The Gap Between Science and Policy in The Bell Curve

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Abstract

In The Bell Curve, Richard Herrnstein and Charles Murray sketch various social policy reforms that they take to be suggested or implied by their purported scientific findings concerning IQ, race, class, and social structure. By and large, scientists have done a fine job of drawing attention to the many empirical inadequacies and flaws in The Bell Curve. This, of course, significantly undermines the case for many of Hernnstein and Murray's social policy recommendations. Yet there is another obvious strategy for resisting many of the astonishing recommendations. One might concede, just for the sake of argument, all the major empirical assumptions that Herrnstein and Murray wish to make concerning IQ and its causal role in social behavior, then examine what policy recommendations are then entailed. By adopting this strategy, one sees that even under very generous empirical assumptions, Herrnstein and Murray are a long way from having a solid case for their social policy recommendations. In other words, there remains a substantial gap between their putative scientific findings and their proffered policy recommendations.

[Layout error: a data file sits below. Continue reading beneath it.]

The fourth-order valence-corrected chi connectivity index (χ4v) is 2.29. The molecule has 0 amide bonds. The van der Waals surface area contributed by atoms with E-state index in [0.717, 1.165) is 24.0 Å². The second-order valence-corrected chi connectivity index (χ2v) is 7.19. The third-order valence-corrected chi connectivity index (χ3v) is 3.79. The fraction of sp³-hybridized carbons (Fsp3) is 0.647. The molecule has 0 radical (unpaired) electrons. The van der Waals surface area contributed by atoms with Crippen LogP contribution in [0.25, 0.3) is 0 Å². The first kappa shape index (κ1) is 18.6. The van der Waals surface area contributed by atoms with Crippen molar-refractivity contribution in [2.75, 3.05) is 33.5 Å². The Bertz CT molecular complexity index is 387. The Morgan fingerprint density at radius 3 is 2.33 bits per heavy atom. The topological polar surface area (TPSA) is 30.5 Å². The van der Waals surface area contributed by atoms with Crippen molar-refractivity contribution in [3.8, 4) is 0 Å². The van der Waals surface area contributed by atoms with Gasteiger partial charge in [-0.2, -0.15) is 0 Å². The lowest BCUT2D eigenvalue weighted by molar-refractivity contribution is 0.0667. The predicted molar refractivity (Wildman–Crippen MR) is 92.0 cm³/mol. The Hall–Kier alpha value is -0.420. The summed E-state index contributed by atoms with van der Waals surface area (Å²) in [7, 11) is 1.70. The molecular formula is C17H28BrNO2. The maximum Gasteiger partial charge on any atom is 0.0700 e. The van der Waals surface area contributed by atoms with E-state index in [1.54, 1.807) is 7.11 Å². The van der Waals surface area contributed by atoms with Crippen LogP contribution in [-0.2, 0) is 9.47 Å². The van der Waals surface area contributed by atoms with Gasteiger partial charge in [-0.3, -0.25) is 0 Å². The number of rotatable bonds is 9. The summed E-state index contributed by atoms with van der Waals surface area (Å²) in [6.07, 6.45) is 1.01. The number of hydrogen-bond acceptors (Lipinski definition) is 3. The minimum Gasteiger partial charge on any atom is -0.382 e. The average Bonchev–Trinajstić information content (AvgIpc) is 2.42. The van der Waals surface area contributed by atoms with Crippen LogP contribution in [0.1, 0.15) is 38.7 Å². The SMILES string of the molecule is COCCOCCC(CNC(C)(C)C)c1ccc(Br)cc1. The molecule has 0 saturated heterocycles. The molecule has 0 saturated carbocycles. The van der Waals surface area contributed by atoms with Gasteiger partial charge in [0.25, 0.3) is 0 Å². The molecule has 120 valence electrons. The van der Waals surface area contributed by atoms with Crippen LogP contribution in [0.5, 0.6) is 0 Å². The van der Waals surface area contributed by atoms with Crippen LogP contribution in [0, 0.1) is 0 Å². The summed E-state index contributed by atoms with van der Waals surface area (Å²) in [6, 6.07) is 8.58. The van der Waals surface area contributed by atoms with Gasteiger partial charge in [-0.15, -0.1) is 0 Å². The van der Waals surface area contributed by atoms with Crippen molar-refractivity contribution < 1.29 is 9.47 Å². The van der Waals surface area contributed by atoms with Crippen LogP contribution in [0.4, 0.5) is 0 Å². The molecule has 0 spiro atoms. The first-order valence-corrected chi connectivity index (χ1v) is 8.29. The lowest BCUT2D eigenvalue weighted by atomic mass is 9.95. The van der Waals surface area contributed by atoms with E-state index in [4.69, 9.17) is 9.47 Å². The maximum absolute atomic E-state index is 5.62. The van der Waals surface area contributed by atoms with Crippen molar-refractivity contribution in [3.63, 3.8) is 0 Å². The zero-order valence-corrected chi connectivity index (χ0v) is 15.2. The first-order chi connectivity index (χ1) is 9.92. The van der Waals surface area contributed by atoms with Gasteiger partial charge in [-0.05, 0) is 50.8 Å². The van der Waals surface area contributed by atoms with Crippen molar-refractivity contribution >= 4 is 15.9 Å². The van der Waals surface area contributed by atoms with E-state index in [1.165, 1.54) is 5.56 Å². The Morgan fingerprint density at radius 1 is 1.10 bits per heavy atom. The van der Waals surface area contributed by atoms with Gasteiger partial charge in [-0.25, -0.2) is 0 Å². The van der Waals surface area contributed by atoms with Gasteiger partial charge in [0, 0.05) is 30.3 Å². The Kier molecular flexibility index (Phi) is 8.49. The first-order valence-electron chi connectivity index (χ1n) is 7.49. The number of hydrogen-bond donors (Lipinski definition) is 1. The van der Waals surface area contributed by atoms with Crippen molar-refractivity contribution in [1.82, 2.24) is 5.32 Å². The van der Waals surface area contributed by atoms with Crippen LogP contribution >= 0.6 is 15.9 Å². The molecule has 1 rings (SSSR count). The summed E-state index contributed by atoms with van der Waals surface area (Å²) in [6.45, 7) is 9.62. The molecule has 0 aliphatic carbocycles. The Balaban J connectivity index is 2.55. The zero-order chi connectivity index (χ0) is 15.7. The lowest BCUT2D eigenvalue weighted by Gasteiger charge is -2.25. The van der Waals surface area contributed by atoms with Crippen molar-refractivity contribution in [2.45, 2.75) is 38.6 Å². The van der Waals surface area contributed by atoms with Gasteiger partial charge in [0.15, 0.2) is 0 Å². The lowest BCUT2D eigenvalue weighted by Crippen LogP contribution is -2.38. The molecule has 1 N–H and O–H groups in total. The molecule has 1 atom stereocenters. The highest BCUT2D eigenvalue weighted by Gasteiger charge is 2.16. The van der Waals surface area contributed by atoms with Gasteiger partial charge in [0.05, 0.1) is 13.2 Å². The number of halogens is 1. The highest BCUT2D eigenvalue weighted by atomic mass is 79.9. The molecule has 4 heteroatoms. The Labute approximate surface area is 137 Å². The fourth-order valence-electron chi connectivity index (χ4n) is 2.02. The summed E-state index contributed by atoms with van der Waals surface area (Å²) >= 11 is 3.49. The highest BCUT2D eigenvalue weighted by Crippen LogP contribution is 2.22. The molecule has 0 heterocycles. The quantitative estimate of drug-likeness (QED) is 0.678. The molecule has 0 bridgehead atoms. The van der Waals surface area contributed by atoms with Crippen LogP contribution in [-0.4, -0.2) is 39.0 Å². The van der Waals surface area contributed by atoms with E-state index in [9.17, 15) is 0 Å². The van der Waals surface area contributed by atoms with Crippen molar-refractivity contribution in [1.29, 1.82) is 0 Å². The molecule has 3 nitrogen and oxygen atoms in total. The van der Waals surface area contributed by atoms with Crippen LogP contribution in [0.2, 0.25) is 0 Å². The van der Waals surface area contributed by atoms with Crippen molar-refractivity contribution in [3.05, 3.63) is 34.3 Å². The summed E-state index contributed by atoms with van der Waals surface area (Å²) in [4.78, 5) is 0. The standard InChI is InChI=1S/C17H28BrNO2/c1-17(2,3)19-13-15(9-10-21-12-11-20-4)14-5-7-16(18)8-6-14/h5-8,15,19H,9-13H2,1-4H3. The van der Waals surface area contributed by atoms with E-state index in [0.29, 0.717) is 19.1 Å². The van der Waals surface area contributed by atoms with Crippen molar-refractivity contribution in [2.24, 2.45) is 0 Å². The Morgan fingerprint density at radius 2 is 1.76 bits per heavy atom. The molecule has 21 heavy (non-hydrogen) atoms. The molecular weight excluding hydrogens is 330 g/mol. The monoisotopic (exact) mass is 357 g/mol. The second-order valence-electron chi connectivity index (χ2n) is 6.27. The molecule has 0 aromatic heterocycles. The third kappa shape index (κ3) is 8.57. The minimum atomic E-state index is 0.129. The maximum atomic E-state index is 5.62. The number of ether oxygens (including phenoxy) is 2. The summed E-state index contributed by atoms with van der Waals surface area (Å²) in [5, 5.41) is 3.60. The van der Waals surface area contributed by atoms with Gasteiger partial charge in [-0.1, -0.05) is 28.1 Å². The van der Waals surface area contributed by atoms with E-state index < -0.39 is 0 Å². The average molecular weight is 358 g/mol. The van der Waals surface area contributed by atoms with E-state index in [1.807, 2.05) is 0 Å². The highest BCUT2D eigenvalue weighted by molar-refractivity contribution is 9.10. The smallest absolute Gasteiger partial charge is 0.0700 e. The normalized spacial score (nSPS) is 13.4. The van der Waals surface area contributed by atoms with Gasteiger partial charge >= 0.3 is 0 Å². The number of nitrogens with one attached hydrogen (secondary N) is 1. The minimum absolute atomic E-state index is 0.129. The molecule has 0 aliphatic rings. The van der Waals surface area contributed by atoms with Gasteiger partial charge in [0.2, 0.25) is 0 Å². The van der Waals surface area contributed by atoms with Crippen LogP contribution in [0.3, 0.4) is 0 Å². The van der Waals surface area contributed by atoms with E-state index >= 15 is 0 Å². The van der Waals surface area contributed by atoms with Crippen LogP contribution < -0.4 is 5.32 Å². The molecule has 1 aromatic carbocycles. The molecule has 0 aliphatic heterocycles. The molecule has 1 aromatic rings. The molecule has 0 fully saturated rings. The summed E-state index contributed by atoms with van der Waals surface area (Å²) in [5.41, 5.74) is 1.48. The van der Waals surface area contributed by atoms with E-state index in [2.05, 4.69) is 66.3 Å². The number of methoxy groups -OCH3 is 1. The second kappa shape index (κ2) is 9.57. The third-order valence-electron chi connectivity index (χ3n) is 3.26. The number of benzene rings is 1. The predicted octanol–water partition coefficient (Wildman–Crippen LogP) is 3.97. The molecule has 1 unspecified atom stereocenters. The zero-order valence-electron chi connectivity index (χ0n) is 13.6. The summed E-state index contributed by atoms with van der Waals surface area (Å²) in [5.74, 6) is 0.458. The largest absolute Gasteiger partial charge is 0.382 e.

Original languageEnglish (US)
Pages (from-to)84-97
Number of pages14
JournalAmerican Behavioral Scientist
Volume39
Issue number1
DOIs
StatePublished - Sep 1995
Externally publishedYes

All Science Journal Classification (ASJC) codes

  • Social Psychology
  • Cultural Studies
  • Education
  • Sociology and Political Science
  • Social Sciences(all)

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